Handbook to the Birds of Australia
|Media type||Print (hardcover)|
|Pages||xxiv + 636 (vol.1), 630 (vol.2)|
The Handbook to the Birds of Australia is a two-volume work published in London in 1865 by the author John Gould. It was published in octavo format (250 x 170 mm), containing some 1290 pages, bound in green cloth with gilt lyrebirds on the front covers and with decorated gilt spines. The two volumes are separately paginated and include no illustrations It is essentially a revision and update of the text originally published with Gould’s monumental illustrated folio The Birds of Australia, which was published in seven volumes between 1840 and 1848. The author says in his Preface:
”Nearly twenty years have elapsed since my folio work on the Birds of Australia was completed. During that period many new species have been discovered, and much additional information acquired respecting those comprised therein; consequently it appeared to me that a careful résumé of the entire subject would be acceptable to the possessors of the former edition, as well as to the many persons in Australia who are now turning their attention to the ornithology of the country in which they are resident. Indeed I have been assured that such a work is greatly needed to enable the explorer during his journeyings, or the student in his quiet home, to identify the species that may come under his notice, and as a means by which the curators of the museums now established in the various colonies may arrange and name the collections intrusted to their charge. With these views the present Handbook has been prepared.”
In 1972 Lansdowne Editions published a facsimile reprint of the Handbook, with the two volumes bound in one, including a foreword (“A Note on the Handbook”) by Allan McEvey, Curator of Birds at the National Museum of Victoria, as well as a biographical note on John Gould by John Currey. In his foreword McEvey says:
"The essential status of the Handbook emerges from its historical position; it looks back to the beginning of Australian ornithology, summarizing the known, and forward to the great Catalogue by Sharpe and others, and to the Australian works of Ramsay, Campbell, North and Mathews. From this transitional point it provides the present-day worker with an invaluable link between the early and the recent. Here will be found the familiar quote, (e.g. on the strength of Shrike-tit mandibles), the elusive reference, (e.g. an early note on the possible breaking of Emu’s eggs by the Buzzard), and many an easily over-looked observation (e.g. the remarks on the flight of the Owlet-nightjar). If one sees the text in historical perspective and reads critically (e.g. Gould’s comments on the nesting sites of pardalotes are inadequate) it may generally be said that the Handbook entry offers the best starting-point for the serious gathering of information on any particular Australian species.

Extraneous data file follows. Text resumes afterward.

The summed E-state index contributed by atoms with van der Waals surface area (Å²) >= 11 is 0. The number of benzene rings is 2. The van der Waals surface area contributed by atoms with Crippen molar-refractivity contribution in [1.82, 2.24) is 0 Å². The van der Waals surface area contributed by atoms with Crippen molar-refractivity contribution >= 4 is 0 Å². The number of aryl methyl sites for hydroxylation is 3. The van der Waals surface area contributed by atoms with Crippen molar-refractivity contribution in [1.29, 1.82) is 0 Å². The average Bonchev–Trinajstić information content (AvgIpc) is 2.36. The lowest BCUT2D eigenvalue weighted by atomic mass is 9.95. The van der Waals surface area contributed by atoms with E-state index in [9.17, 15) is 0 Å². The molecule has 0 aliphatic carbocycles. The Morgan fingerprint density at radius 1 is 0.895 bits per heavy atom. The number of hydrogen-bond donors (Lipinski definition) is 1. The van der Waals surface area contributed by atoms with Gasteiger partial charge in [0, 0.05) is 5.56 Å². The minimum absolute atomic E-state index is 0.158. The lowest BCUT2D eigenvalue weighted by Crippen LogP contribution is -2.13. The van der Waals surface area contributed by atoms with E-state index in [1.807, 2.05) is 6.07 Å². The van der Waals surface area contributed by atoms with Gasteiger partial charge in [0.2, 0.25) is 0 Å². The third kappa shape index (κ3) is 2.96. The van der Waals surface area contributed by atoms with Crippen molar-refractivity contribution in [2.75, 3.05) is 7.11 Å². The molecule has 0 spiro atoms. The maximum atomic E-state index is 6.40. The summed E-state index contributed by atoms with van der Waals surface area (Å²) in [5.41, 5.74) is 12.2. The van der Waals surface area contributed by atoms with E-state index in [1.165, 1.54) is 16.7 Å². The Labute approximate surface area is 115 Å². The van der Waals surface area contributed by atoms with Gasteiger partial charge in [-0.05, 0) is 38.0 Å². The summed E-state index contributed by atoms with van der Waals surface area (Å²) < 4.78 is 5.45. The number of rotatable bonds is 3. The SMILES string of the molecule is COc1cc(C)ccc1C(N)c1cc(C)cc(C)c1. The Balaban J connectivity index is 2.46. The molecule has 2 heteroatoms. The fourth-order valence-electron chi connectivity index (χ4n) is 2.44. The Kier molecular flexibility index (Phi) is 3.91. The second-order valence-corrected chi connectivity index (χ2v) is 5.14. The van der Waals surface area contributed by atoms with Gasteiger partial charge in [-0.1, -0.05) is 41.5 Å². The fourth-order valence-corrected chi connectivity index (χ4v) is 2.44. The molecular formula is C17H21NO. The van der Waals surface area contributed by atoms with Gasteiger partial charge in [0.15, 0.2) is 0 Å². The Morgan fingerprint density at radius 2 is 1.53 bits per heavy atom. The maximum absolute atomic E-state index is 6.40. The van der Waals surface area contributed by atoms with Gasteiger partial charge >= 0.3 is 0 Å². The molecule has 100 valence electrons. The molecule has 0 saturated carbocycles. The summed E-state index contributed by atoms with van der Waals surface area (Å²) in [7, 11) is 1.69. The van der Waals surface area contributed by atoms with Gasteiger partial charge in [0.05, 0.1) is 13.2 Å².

"But in addition to the extraordinary amount of good observation it records, and to its plentiful snippets of ornithological and, indeed, Australian history, the Handbook offers pleasing samples of natural history prose of the nineteenth century which, verbose or not, reflect the dignity that the age expected of its science. It is true that Gould broadly speaking, was deaf to the song of Australian birds, but this probably shows the subjectiveness of nationality rather than a lack of appreciative ability. He was an Englishman, attuned to a mellow countryside and a seasonal bird-song, now in an arid land, looking – and listening – for ornithological differences. The Murray Scrub (mallee) was a far cry from Dorset, and 26 Charlotte Street; he heard little that stimulated nostalgic affection; and one does not become an Australian in two years But he was not insensitive and his various comments illustrate both his inevitable limitation and his response to the aesthetic.”
- Gould (1865), p.xxi (vol.1).
- McEvey (1972), pp.xi-xii.